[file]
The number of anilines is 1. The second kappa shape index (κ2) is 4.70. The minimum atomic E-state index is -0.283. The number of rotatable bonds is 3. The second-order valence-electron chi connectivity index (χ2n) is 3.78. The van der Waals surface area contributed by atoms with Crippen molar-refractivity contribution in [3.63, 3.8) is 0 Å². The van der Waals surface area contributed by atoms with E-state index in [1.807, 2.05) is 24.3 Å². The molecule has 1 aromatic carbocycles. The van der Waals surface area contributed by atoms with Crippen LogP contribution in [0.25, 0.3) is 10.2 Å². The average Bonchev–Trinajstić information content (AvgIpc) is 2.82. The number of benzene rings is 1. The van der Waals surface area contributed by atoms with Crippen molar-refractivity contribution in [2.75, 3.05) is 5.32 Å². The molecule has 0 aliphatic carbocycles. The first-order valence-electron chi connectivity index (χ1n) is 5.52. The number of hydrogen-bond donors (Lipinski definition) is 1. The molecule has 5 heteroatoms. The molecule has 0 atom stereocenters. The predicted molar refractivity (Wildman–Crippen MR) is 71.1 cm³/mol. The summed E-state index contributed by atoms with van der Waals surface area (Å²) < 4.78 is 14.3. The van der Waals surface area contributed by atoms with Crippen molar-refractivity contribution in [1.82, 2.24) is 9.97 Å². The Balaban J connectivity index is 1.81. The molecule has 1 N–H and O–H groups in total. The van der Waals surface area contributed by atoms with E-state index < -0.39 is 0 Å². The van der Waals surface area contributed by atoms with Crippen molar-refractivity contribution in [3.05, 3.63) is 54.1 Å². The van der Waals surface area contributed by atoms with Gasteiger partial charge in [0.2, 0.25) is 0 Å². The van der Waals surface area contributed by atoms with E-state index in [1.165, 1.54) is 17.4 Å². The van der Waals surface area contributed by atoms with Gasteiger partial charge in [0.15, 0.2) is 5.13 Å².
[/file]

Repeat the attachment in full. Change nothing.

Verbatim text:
The number of anilines is 1. The second kappa shape index (κ2) is 4.70. The minimum atomic E-state index is -0.283. The number of rotatable bonds is 3. The second-order valence-electron chi connectivity index (χ2n) is 3.78. The van der Waals surface area contributed by atoms with Crippen molar-refractivity contribution in [3.63, 3.8) is 0 Å². The van der Waals surface area contributed by atoms with E-state index in [1.807, 2.05) is 24.3 Å². The molecule has 1 aromatic carbocycles. The van der Waals surface area contributed by atoms with Crippen LogP contribution in [0.25, 0.3) is 10.2 Å². The average Bonchev–Trinajstić information content (AvgIpc) is 2.82. The number of benzene rings is 1. The van der Waals surface area contributed by atoms with Crippen molar-refractivity contribution in [2.75, 3.05) is 5.32 Å². The molecule has 0 aliphatic carbocycles. The first-order valence-electron chi connectivity index (χ1n) is 5.52. The number of hydrogen-bond donors (Lipinski definition) is 1. The molecule has 5 heteroatoms. The molecule has 0 atom stereocenters. The predicted molar refractivity (Wildman–Crippen MR) is 71.1 cm³/mol. The summed E-state index contributed by atoms with van der Waals surface area (Å²) < 4.78 is 14.3. The van der Waals surface area contributed by atoms with Crippen molar-refractivity contribution in [1.82, 2.24) is 9.97 Å². The Balaban J connectivity index is 1.81. The molecule has 1 N–H and O–H groups in total. The van der Waals surface area contributed by atoms with E-state index < -0.39 is 0 Å². The van der Waals surface area contributed by atoms with Crippen molar-refractivity contribution in [3.05, 3.63) is 54.1 Å². The van der Waals surface area contributed by atoms with Gasteiger partial charge in [0.2, 0.25) is 0 Å². The van der Waals surface area contributed by atoms with E-state index in [1.165, 1.54) is 17.4 Å². The van der Waals surface area contributed by atoms with Gasteiger partial charge in [0.15, 0.2) is 5.13 Å².